T.D. Marcotte, J.C. Scott, D. Lazzaretto, T.J. Rosenthal
The standard deviation of lateral position (SDLP), or degree to which individuals adjust lane position while driving, is frequently used in human factors studies, including the evaluation of the acute effects of medication and illicit drugs. In addition, there is increasing interest in such “real world” outcomes in the tracking of neurologic disorders and their treatment. However, there are limited data regarding SDLP testretest reliability over protracted periods. Previous research has demonstrated that cognitive impairments associated with HIV infection may result in decreased driving performance. In order to examine the appropriateness of using SDLP as a long-term outcome for patient groups, we assessed the stability of SDLP performance on a PC-based driving simulator in HIV seropositive subjects tested at 1) a 3 month retest interval [a time frame common to clinical trials; Short Interval Group], and 2) a year or longer retest interval [a time period over which one might track changes in neurologic patients; Long Interval Group]. The Short Interval Group consisted of 16 HIV seronegative and 13 early stage HIV-positive subjects. Overall test-retest reliability (rs) was .71 (p < .001). The Long Interval Group (n = 30) was comprised of cognitively stable HIV-positive individuals (39% with cognitive impairment). Reliability for this cohort was .72 (p < .001). SDLP is a reliable measure for periods ranging from months to years when assessed in cognitively stable subjects. This metric may thus serve as a useful tool in tracking long-term changes in driving abilities.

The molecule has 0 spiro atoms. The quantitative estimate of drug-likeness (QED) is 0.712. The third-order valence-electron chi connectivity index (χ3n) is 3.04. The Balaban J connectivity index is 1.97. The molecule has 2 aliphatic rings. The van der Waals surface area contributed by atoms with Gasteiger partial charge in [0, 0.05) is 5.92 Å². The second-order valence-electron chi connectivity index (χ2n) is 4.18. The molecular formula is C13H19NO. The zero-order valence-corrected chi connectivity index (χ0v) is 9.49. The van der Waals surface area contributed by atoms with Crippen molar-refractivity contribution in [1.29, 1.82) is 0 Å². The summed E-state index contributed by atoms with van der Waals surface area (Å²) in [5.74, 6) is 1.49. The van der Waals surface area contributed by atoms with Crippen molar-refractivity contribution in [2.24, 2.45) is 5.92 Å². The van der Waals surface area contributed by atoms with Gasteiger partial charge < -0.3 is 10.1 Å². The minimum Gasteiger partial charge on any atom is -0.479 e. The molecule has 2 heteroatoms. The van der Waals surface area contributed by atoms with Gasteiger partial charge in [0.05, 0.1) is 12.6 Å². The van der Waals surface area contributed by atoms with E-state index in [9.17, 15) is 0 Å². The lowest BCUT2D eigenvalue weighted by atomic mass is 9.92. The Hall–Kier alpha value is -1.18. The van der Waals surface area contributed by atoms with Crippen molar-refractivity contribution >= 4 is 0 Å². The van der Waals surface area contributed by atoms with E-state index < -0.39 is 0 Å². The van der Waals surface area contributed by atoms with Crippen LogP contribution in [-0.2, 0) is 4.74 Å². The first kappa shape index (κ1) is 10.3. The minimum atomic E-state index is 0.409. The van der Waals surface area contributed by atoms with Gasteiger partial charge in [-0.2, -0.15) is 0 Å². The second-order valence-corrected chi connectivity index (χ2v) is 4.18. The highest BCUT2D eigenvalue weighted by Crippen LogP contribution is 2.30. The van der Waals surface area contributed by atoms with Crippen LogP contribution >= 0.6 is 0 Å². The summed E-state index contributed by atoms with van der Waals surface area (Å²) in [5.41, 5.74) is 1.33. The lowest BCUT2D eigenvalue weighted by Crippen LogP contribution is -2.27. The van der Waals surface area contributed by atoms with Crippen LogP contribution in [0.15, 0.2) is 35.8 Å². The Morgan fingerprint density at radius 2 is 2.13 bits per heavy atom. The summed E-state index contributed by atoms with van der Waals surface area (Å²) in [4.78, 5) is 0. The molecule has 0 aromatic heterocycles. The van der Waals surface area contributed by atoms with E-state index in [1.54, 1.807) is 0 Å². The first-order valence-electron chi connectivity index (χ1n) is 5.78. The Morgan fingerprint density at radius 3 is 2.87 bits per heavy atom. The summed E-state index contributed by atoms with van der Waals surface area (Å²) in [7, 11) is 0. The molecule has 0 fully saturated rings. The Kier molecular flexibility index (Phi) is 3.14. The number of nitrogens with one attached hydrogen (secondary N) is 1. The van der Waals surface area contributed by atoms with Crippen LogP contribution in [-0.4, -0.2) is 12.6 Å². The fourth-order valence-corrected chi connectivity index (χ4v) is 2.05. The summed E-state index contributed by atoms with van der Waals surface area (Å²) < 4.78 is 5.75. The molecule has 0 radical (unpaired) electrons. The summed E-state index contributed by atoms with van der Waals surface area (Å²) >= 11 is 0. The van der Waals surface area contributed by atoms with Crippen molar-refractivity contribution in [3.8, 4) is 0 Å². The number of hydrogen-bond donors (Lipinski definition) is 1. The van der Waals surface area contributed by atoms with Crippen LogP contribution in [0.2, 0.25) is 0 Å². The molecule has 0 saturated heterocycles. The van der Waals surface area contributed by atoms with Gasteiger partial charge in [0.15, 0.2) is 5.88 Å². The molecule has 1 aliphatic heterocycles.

Keywords: driving; cognition; reliability; stability; Standard Deviation of Lane Position